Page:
An American court has just granted two chimpanzees a writ of habeas corpus. Legally, this constitutes them as persons. For the first time in history, a human legal system has recognized that creatures other than ourselves can be “cognitively complex” enough to merit the status of legal personhood.
And this just in: the Defense Advanced Research Projects Agency (which, around fifty years ago, initiated the project that eventually yielded us the Internet) is inviting proposals for “Building Resource Adaptive Software Systems“. They appear to mean by this systems that are intelligent enough to update themselves and even adapt to new hardware designs and platforms without human intervention.
Clearly, the concept of intelligence is undergoing some powerful transformational pressures. Remember when there were “I.Q tests”? Remember Mensa? Does anybody still believe in IQ?
With regard to animal intelligence, we’ve come a long way.
Walk with me for a few minutes through an A.I. fantasy. After a lifetime of waffling back and forth about the matter, I’m now convinced that some level of Artificial Intelligence will be active within the lifetime of my grandsons (who are now 19, 18, and 10 years old respectively).
What sort of behavior would we accept as “Artificial Intelligence”? The best-known characterization of such behavior, for the past sixty-five years, has been the Turing Test. But for riffing on the Darpa proposal, the turing test is too broad: it stipulates a system whose verbal behavior — say, on a chat line — is indistinguishable from that of a human. (Think of the movie “Her“.) We don’t need that for the Darpa proposal .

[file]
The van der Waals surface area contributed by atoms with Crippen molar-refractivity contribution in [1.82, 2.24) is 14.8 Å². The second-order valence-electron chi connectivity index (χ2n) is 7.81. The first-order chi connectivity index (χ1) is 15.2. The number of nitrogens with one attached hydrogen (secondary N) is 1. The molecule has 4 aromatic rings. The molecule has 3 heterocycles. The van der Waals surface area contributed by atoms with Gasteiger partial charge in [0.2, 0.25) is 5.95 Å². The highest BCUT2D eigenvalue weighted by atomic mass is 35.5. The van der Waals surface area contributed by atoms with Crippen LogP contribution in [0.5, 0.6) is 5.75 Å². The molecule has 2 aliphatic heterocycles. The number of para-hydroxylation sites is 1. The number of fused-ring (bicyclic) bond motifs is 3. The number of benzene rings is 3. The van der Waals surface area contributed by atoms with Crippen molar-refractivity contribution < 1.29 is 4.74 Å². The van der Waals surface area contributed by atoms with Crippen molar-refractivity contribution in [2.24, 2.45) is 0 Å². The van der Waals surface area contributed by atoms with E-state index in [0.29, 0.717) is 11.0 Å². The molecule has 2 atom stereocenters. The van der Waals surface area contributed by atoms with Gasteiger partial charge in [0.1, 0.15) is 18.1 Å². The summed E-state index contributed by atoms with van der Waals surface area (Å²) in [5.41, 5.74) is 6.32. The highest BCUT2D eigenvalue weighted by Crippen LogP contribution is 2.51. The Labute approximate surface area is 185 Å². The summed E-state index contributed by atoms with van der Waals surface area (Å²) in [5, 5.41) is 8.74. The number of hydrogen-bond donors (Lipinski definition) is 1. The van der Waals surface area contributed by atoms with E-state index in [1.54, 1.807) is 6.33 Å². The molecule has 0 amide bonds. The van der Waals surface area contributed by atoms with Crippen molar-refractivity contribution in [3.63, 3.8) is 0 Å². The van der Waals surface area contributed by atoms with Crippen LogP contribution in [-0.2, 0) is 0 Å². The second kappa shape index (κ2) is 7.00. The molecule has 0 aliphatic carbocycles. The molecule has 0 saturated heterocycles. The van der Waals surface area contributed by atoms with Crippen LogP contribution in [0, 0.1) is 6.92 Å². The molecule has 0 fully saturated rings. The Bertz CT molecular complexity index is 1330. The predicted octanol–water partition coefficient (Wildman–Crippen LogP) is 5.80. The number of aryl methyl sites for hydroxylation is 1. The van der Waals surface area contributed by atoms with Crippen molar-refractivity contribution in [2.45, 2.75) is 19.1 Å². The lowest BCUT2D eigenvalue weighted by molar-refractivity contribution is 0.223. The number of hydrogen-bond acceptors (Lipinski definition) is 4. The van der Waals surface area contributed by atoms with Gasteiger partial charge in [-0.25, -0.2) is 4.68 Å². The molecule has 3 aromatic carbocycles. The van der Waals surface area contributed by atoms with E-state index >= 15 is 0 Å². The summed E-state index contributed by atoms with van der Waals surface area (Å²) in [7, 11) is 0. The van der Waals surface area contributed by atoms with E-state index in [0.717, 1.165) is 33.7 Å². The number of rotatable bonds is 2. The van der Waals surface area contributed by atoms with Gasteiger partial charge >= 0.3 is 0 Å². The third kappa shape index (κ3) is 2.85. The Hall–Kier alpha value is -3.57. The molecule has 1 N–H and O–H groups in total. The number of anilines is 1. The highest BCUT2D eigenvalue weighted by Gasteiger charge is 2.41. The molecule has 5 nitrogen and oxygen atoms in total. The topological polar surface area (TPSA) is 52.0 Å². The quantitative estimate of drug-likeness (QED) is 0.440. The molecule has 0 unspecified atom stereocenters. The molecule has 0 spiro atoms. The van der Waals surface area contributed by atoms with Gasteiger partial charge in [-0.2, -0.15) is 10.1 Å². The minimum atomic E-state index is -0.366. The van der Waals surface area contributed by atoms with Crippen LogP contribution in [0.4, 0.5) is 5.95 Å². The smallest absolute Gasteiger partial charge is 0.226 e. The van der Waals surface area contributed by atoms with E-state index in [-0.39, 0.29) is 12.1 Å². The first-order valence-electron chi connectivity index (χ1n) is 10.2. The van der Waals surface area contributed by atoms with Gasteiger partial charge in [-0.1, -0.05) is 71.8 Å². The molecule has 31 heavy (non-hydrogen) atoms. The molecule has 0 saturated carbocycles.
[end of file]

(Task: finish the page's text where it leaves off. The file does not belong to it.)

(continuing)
What we would need is a system that — whatever its primary purpose is — could
- update itself
- update any of its components, including not only current ones but also…
- replacements for current ones, written in new computer languages
- new ones, unforeseen at its creation
- interfaces to newly installed hardware devices, and the drivers to operate them
OK, for a simple use-case, let’s imagine a system whose purpose is — oh, not military, for God’s sake — maintaining archives. Over the hundred years stipulated in the DARPA proposal, the technological infrastructure of the archives will likely go through several changes. Just in the past fifty years, data memory has gone from ferrite-core to a bewildering variety of solid-state fabrications, while storage technologies have evolved from magnetic drums to tape to multi-terabyte hard drives.
A couple of propositions seem obvious:
- The system acts on its own initiative. It does not wait for someone to press the “update” button.
- If it acts on its own initiative, it must have the capacity to “decide” when to do so.
- Items 1 and 2 can properly be identified, analogically, as a capacity for reflection.
- Such a capacity is necessarily independent of the other tasks assigned to the system. It is executed by a subsystem to which all of the other system tasks appear as objects or processes.
- There will be some entirely practical boundaries to the system’s mutability. It is not required to be able to transform itself, for example, from an archive maintainer into, say, the control system of an orbiting satellite. Whatever its stipulated role, it maintains that role throughout its centuries-long lifetime. It is not a shmoo.
To be continued . . . .